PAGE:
Patients receiving interleukin-1£] (IL-1£]) inhibitors had lower rates of total hip or total knee replacements over an average follow up of 3.7 years, according to an exploratory analysis of data from the CANTOS (Canakinumab Anti-inflammatory Thrombosis Outcomes Study), which is a randomized double-blind, placebo-controlled trial.
These findings are important, as no treatments currently exist that can either prevent or slow progression of osteoarthritis.In the CANTOS trial, more than 10,000 patients with elevated high-sensitivity C-reactive protein (hs-CRP) levels and a history of myocardial infarction were randomly assigned canakinumab or placebo injections every 3 months for up to 5 years to determine the cardiovascular effects.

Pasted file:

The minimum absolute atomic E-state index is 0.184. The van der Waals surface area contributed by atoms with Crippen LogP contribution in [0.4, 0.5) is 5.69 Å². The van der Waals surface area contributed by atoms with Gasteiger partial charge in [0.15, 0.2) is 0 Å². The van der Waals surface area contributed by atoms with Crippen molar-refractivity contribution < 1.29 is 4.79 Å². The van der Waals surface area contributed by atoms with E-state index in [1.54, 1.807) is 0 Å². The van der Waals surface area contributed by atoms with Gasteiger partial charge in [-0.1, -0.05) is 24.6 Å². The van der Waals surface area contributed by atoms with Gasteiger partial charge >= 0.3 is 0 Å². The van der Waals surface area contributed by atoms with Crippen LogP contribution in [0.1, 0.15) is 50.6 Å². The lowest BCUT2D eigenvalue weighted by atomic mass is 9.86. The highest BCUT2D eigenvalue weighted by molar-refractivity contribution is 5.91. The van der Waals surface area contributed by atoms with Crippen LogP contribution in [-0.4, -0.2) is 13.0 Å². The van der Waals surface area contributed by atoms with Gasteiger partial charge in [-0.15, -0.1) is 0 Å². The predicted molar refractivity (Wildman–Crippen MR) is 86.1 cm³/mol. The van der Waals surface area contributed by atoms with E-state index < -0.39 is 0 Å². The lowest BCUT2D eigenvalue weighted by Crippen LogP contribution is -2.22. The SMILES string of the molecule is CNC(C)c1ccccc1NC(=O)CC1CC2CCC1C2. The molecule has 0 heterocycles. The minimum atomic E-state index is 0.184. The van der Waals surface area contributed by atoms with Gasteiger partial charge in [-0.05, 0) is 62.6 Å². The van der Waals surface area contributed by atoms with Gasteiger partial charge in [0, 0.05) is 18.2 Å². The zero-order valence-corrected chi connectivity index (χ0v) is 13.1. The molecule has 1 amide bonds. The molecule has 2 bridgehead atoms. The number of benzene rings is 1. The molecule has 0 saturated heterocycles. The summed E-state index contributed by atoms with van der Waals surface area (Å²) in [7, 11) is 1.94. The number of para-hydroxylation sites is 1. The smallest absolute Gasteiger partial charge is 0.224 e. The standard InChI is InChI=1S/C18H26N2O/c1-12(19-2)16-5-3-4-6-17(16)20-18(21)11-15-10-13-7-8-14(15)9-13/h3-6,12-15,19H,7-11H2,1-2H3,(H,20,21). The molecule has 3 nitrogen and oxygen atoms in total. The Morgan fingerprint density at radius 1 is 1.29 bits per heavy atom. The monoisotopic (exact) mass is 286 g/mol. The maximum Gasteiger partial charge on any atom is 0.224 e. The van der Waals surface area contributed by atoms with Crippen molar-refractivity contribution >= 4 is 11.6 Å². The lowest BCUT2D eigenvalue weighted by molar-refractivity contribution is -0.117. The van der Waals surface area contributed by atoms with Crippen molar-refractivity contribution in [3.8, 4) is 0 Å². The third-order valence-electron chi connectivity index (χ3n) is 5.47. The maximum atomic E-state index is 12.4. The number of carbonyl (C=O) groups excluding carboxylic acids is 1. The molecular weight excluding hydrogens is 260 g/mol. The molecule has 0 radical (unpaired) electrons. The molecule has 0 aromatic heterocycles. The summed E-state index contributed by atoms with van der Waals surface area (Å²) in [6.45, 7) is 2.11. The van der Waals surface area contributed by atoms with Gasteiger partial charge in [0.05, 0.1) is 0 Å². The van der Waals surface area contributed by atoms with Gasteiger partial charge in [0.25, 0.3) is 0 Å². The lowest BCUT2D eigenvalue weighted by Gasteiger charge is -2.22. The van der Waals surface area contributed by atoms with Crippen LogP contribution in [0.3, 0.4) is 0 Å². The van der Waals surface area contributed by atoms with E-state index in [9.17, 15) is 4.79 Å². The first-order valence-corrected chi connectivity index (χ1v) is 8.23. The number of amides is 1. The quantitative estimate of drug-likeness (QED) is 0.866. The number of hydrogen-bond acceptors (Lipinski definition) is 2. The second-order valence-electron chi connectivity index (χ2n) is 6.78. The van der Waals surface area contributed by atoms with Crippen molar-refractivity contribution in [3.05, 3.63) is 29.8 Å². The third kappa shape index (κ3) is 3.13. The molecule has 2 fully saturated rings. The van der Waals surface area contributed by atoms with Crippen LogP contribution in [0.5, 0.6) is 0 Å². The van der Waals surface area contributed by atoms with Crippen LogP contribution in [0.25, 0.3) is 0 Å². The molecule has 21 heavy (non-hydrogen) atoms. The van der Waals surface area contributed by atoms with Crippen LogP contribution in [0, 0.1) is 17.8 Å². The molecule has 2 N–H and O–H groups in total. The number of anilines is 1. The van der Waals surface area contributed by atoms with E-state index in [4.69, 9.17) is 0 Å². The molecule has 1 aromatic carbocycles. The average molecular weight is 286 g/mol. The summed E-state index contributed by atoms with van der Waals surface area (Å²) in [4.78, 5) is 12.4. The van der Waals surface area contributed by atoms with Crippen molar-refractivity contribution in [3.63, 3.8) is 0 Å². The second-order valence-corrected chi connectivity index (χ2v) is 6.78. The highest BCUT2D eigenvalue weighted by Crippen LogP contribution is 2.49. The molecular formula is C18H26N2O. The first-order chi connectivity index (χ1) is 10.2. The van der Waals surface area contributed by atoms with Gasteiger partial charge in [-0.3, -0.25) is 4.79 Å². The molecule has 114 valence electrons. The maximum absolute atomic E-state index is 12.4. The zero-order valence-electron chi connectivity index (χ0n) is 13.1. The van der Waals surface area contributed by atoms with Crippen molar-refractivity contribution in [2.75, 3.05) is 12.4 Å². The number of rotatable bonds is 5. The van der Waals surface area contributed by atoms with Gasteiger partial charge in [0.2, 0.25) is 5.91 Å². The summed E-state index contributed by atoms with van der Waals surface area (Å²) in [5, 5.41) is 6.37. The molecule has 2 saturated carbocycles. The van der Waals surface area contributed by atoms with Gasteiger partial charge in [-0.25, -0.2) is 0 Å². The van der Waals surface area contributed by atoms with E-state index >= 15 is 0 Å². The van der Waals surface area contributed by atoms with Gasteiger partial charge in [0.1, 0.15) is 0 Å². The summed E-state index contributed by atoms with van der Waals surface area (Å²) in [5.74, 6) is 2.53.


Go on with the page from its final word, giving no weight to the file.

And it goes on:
The reduction in joint replacements among patients who received canakinumab versus the placebo group became apparent after only one year of treatment and remained statistically significant when CANTOS participants with a history of crystalline or inflammatory arthritis were excluded.
However, the authors provide a cautionary note that the number of women in the trial was relatively low, while knee osteoarthritis is a disease that predominates in older women.
According to the authors of an accompanying editorial from the UC Davis Health, the results of this analysis are both unexpected and exciting. The investigators used elevated hs-CRP level as an entry criterion, and may have identified a subgroup of persons with osteoarthritis in whom inflammatory cytokines activate pathways that accelerate joint degeneration.
The authors also note that joint replacement is a robust endpoint and one that might be adapted by the U.S. Food and Drug Administration for evaluating disease-modifying osteoarthritis drugs.